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Eating In Standing Position Could Be Trigger For Colon Cancer

We all know that in most households our ancestors used to eat while squatting on the floor. Today we have got into the habit of eating while standing, in office canteens, fast food restaurants and at marriage and other parties. What we perhaps don’t realise is that the food we eat while standing travels faster in the digestive system than when seated giving little time for it to be broken down into smaller and smaller components, until these can be absorbed and assimilated into the body. Doctors have identified this as one of the possible reasons for increasing incidence of colon cancer, which was nearly non-existent in the country before the advent of modern India. Their hypothesis has also hinted at increased anal cancer being linked to greater societal acceptance of gay population.

This and many other noteworthy observations were made by senior doctors at a news briefing to announce a one-day National CME On Cancer Registries For Cancer Control to be organised at the PGI on Wednesday. The CME is being organised by the School of Public Health, PGI Chandigarh, in partnership with the World NCD Federation, Tata Memorial Centre Mumbai, Department of Health & Family Welfare Punjab, Health Department Chandigarh Administration and Indian Association Of Preventive & Social Medicine (North Zone).

Eating In Standing Position Could Be Trigger For Colon Cancer, Lifeinchd

The CME will highlight population based cancer registries (PBCR) as an effective tool to improve programmes and policies for cancer control. It will also accord an opportunity to medical personnel working in the public and private sector to improve their knowledge and orientation towards screening, diagnosis and management of common cancers.

To increase awareness about cancers, a public forum is also being organised at the fag end of the CME where cancer survivors and members of the general public will be able to get their doubts addressed from experts regarding prevention, control, management of cancers and myths circulating around them.

Addressing the media persons, Prof (Dr) JS Thakur from the School of Public Health at PGI informed that the PBCR, which has completed five years in Chandigarh, has shown that incidence of cancer among both men and women in the Union territory was higher than the national average (96.1 males per 1,00,000 population against national average of 92.4 and 104.7 females per 1,00,000 population against national average of 97.4). Same was the case in SAS Nagar (Mohali), he added.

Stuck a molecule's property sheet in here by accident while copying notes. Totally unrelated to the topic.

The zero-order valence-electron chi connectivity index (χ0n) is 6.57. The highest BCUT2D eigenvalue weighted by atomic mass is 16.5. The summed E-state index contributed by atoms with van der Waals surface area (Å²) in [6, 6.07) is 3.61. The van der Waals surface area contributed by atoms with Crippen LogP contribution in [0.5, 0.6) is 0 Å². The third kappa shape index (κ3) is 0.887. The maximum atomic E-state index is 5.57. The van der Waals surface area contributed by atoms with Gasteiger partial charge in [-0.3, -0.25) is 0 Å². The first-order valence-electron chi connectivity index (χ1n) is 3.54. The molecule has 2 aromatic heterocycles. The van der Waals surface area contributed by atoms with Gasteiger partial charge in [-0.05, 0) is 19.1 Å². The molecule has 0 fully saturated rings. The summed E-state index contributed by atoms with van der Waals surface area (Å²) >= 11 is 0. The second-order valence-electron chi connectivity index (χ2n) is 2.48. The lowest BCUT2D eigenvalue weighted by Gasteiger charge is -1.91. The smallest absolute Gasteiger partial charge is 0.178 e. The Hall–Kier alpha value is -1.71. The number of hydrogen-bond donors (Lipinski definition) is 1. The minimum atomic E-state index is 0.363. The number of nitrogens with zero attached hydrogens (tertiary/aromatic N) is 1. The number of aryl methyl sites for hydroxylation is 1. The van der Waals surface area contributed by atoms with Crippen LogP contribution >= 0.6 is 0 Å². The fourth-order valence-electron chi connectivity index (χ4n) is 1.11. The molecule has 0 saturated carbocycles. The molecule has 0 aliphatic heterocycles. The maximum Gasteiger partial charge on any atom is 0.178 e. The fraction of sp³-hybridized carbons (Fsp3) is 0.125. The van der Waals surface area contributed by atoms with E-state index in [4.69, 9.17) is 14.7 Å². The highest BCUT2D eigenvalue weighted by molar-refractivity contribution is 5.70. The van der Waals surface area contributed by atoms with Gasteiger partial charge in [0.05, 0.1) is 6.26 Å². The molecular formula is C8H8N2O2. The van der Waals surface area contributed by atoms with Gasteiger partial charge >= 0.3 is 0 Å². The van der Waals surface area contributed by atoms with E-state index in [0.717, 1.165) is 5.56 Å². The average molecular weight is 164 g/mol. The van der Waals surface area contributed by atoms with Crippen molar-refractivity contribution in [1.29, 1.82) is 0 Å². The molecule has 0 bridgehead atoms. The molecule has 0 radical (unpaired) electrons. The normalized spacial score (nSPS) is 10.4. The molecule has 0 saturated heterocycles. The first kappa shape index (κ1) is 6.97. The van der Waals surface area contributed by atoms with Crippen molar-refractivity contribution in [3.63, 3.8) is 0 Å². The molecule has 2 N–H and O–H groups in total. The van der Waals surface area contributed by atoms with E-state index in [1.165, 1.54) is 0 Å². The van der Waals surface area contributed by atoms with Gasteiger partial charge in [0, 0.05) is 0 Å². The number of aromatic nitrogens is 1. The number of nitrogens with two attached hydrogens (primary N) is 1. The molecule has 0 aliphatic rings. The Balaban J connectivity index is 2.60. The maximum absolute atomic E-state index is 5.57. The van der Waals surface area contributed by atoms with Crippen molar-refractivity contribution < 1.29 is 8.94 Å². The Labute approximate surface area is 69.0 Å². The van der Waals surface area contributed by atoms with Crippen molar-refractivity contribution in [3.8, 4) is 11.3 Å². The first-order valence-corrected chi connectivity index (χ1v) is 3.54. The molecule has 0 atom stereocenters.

The PBCR found breast cancer as the leading cancer in Chandigarh, SAS Nagar and Sangrur, while oesophageal cancer was the predominant cancer in Sangrur and Mansa PBCR. Cancers of the lungs and prostate were found to be predominant in urban male population.

Nationally, cancers of the oral cavity and lungs accounted for over 25% of cancer deaths in males. Similarly, cancers of breast and oral cavity caused 25% of the deaths in female cancer patients.

Prof (Dr) Rakesh Kapoor from the Department of Radiotherapy, asserted that at the first stage 80-85% cancers of head and neck, breast, prostate, cervical, uterus and colon were curable, but doctors were still struggling with cancers of the liver, oesophagus and lung, in which most patients reported to hospitals when their cancers were in the third and fourth stage.

Prof (Dr) Pankaj Malhotra from the Department of Internal Medicine shared that the treatments for multiple myeloma (a blood cancer related to lymphoma and leukemia) had also made much headway and patients were able to prolong their life by up to 10 years. As many as 15-20 percent patients also got cured, he added.

The senior doctors were emphatic in saying that timely screening and healthy lifestyles were the cornerstones in the fight against cancer. Mere modifications in sedentary lifestyles could help prevent primary cancers in most cases, they emphasised.

A final word of advice from the doctors: Practice of yoga, which strengthens the immune system, can help provide relief even after detection of cancer in patients, and regular use of traditional and natural antioxidants like haldi, adrak and lasoon in our meals can help keep cancer cells at bay.


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